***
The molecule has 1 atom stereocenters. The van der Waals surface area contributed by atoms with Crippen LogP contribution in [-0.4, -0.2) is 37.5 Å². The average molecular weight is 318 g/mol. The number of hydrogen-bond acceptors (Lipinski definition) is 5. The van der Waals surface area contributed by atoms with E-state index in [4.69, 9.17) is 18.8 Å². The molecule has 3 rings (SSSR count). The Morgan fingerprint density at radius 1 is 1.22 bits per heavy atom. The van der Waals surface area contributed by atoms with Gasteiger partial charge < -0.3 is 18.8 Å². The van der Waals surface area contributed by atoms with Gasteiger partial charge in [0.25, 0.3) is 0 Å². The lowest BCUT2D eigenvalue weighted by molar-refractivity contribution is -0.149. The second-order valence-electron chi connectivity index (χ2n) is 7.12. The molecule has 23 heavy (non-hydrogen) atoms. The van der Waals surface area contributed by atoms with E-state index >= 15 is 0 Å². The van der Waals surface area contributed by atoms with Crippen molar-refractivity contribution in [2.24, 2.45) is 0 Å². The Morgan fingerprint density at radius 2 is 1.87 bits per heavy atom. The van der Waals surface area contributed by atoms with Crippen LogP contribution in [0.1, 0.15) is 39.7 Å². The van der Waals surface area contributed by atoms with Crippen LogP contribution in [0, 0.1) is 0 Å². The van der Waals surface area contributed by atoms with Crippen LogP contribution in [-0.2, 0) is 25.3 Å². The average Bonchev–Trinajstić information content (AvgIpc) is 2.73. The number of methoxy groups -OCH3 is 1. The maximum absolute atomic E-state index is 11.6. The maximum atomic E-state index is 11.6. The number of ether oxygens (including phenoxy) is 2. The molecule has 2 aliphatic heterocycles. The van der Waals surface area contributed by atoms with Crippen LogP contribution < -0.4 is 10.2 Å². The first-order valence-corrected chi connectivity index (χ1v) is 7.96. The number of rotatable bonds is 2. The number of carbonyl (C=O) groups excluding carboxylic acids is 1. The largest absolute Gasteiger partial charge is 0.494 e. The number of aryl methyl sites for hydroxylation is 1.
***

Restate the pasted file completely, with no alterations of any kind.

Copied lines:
The molecule has 1 atom stereocenters. The van der Waals surface area contributed by atoms with Crippen LogP contribution in [-0.4, -0.2) is 37.5 Å². The average molecular weight is 318 g/mol. The number of hydrogen-bond acceptors (Lipinski definition) is 5. The van der Waals surface area contributed by atoms with E-state index in [4.69, 9.17) is 18.8 Å². The molecule has 3 rings (SSSR count). The Morgan fingerprint density at radius 1 is 1.22 bits per heavy atom. The van der Waals surface area contributed by atoms with Gasteiger partial charge < -0.3 is 18.8 Å². The van der Waals surface area contributed by atoms with Gasteiger partial charge in [0.25, 0.3) is 0 Å². The lowest BCUT2D eigenvalue weighted by molar-refractivity contribution is -0.149. The second-order valence-electron chi connectivity index (χ2n) is 7.12. The molecule has 23 heavy (non-hydrogen) atoms. The van der Waals surface area contributed by atoms with E-state index >= 15 is 0 Å². The van der Waals surface area contributed by atoms with Crippen molar-refractivity contribution in [2.24, 2.45) is 0 Å². The Morgan fingerprint density at radius 2 is 1.87 bits per heavy atom. The van der Waals surface area contributed by atoms with Crippen LogP contribution in [0.1, 0.15) is 39.7 Å². The van der Waals surface area contributed by atoms with Crippen LogP contribution in [0, 0.1) is 0 Å². The van der Waals surface area contributed by atoms with Crippen LogP contribution in [-0.2, 0) is 25.3 Å². The average Bonchev–Trinajstić information content (AvgIpc) is 2.73. The number of methoxy groups -OCH3 is 1. The maximum absolute atomic E-state index is 11.6. The maximum atomic E-state index is 11.6. The number of ether oxygens (including phenoxy) is 2. The molecule has 2 aliphatic heterocycles. The van der Waals surface area contributed by atoms with Crippen LogP contribution < -0.4 is 10.2 Å². The first-order valence-corrected chi connectivity index (χ1v) is 7.96. The number of rotatable bonds is 2. The number of carbonyl (C=O) groups excluding carboxylic acids is 1. The largest absolute Gasteiger partial charge is 0.494 e. The number of aryl methyl sites for hydroxylation is 1.